Please edit the question to limit it to a specific problem with enough detail to identify an adequate answer. Avoid asking multiple distinct questions at once. See the How to Ask page for help clarifying this question. If this question can be reworded to fit the rules in the help center, please edit the question.

• Too many questions. – Leon Heller May 15 '14 at 19:48

Your multimeter is wrong method to measure body resistance. Human body is few kiloohms! When human is electrified - effective impedance is between 1000-5000 ohm (not kilo, not mega!).

IEC says (text from Wikipedia):

The International Electrotechnical Commission gives the following
values for the total body impedance of a hand to hand circuit for dry
skin, large contact areas, 50 Hz AC currents (the columns contain the
distribution of the impedance in the population percentile; for
example at 100 V 50% of the population had an impedance of 1875Ω or
less)

Voltage  5%          50%          95%
25 V     1,750 Ω     3,250 Ω    6,100 Ω
100 V    1,200 Ω     1,875 Ω    3,200 Ω
220 V    1,000 Ω     1,350 Ω    2,125 Ω
1000 V   700 Ω       1,050 Ω    1,500 Ω


Human body is not a resistor!!! It's not linear. It contains:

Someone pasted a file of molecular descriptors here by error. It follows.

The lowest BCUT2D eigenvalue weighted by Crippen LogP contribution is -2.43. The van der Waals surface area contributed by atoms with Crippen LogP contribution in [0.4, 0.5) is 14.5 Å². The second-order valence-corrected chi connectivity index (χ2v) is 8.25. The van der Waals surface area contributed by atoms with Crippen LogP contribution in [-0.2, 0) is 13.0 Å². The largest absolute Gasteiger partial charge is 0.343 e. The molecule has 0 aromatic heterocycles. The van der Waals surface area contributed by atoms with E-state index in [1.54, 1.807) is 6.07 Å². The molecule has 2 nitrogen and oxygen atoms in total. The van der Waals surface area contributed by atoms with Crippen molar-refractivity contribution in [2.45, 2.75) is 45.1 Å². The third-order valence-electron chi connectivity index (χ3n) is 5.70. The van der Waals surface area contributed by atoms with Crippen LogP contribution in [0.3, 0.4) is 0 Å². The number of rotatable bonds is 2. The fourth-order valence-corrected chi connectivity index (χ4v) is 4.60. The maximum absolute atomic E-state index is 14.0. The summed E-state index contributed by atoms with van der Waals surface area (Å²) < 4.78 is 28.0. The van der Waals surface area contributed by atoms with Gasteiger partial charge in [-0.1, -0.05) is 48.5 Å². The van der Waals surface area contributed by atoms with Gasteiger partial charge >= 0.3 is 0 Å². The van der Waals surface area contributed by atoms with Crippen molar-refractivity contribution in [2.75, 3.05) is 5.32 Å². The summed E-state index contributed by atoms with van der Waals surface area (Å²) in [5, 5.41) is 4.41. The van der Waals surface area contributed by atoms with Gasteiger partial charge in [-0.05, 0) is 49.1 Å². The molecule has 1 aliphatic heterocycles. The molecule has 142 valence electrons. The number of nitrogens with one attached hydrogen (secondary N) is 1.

• electrolytes and they behave very diffrent at diffrent voltages or currents
• cells (biological), some of them act like small capacitors and they conduct high frequency better than just a resistor

Power able to stop human heart or cause ventricular fibrillation may be less than you think.

Im not sure if this is what you want. This is very simplified equivalent circuit for plasma ball and human:

(sorry for bad image quality, I have only paint on this notebook)

If you calculate voltage on resistors - you will realize that guy with a mustache gets very small voltage. Most of it is on resistor representig glass resistance. Im not sure how big glass resistance may be (depends on glass type, thickness etc), but im almost sure thats more than 1Gohm. If someone think I'm wrong - please leave comment, I will correct that.

At 30kV, 1Gohm glass resistance and 10k body resistance - you get only ~3 volts and current is ~3uA.

However human is not a resistor, and glass works as capacitor. For high frequency that changes impedance a lot, and glass impedance will be much less for higher frequencies.

On my schematic capacitor is completely unknown, because it's very hard to determine it. It depends on how much skin surface is touching glass.

Capacitor impedance is inversely proportional to frequency.

I think it must be frequency high enough to pass current thru glass (as I mentioned earlier - it acts like capacitor). Plasma is one electrode, glass is isolator and your finger is another capacitor electrode.

Capacitors have low impedance at high frequency, high impedance at low frequency.

Grounded part is shown on schematic (this is simplified!)

This is relatively safe because there is a glass between you and 30kV source. As I mentioned before - it's a capacitor and very high value resistor conected in parallel. You can calculate current or voltage on human body if that "glass resistor" was 10kOhm instead of 1GOhm.